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SPS

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									   SPS Agreement is an international treaty of the World Trade
    Organization.
   It was negotiated during the Uruguay Round of the General
    Agreement on Tariffs and Trade, and entered into force with
    the establishment of the WTO at the beginning of 1995.
   Under the SPS agreement, the WTO sets constraints on
    member-states' policies relating to food safety (bacterial
    contaminants, pesticides, inspection and labelling) as well as
    animal and plant health (phytosanitary) about imported pests
    and diseases.
   The SPS agreement is closely linked to the Agreement on
    Technical Barriers to Trade, which was signed in the same
    year and has similar goals.
   No member should be prevented from adopting or enforcing
    measures necessary to protect human, animal or plant life or
    health, subject to the requirement that these measures are not
    applied in a manner which would constitute a means of
    arbitrary or unjustifiable discrimination between Members
    where the same conditions prevail or a disguised restriction on
    international trade
   Desiring to improve the human health, animal health and
    phytosanitary situation in all Members
    Noting that sanitary and phytosanitary measures are
    often applied on the basis of bilateral agreements or
    protocols
    Desiring the establishment of a multilateral framework
    of rules and disciplines to guide the development,
    adoption and enforcement of sanitary and phytosanitary
    measures in order to minimize their negative effects on
    trade
   Recognizing the important contribution that international
    standards, guidelines and recommendations can make in this
    regard
    Desiring to further harmonized sanitary and phytosanitary
    measures between Members, on the basis of international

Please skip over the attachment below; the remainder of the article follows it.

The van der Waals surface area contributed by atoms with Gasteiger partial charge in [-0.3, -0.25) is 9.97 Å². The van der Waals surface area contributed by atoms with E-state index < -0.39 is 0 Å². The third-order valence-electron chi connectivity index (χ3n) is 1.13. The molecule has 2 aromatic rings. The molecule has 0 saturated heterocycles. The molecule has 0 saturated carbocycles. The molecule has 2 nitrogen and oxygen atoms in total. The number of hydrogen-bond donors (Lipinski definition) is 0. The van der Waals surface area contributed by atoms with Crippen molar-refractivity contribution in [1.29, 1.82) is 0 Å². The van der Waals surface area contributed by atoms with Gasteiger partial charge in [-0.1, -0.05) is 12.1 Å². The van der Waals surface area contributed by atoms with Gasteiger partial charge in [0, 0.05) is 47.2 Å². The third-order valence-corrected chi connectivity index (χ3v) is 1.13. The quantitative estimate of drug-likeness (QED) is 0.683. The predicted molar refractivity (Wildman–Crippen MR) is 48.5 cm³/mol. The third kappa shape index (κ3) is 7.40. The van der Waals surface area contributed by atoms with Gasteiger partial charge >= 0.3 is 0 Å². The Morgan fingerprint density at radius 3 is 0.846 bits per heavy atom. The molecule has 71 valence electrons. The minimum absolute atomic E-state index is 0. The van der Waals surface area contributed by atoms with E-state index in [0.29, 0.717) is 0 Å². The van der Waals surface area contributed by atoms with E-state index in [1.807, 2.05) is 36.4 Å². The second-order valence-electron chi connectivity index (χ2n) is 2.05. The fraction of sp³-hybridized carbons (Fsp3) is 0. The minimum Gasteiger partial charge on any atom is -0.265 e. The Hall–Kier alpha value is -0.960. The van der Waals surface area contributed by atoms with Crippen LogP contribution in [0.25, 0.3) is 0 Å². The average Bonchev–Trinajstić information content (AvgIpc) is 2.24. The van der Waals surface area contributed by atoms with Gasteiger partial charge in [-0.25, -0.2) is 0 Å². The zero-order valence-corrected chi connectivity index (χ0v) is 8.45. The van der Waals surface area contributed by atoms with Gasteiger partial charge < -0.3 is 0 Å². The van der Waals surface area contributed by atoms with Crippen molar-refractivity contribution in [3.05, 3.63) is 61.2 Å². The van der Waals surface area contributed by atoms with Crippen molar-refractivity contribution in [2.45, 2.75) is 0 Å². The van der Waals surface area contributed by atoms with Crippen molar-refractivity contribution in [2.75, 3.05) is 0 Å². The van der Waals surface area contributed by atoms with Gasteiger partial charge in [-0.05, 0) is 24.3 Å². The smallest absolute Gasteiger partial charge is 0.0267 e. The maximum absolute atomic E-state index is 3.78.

standards, guidelines and recommendations developed by the
    relevant international organizations, including the Codex
    Alimentarius Commission, the International Office of
    Epizootics, and the relevant international and regional
    organizations operating within the framework of the
    International Plant Protection Convention, without requiring
    Members to change their appropriate level of protection of
    human, animal or plant life or health
   Recognizing that developing country Members may
    encounter special difficulties in complying with the
    sanitary or phytosanitary measures of importing
    Members, and as a consequence in access to markets,
    and also in the formulation and application of
    sanitary or phytosanitary measures in their own
    territories, and desiring to assist them in their
    endeavours in this regard
   Desiring to elaborate rules for the application of the
    provisions of GATT 1994 which relate to the use of
    sanitary or phytosanitary measures
   Article 1:General Provisions
   Article 2:Basic Rights and Obligations
   Article 3:Harmonization
   Article 4:Equivalence
   Article 5:Assessment of Risk and Determination of the
    Appropriate Level of Sanitary or Phytosanitary Protection
   Article 6:Adaptation to Regional Conditions, Including Pest-
    or Disease-Free Areas and Areas of Low Pest or Disease
    Prevalence
   Article 7:Transparency
   Article 8:Control, Inspection and Approval Procedures
   Article 9:Technical Assistance
   Article 10:Special and Differential Treatment
   Article 11:Consultations and Dispute Settlement
   Article 12:Administration
   Article 13:Implementation
   Article 14:Final Provisions
   In 2003, the USA challenged a number of EU laws restricting
    the importation of Genetically Modified Organisms (GMOs),
    arguing they are “unjustifiable” and illegal under SPS
    agreement.
   In May 2006, the WTO's dispute resolution panel issued a
    complex ruling which took issue with some aspects of the
    EU's regulation of GMOs, but dismissed many of the claims
    made by the USA.

								
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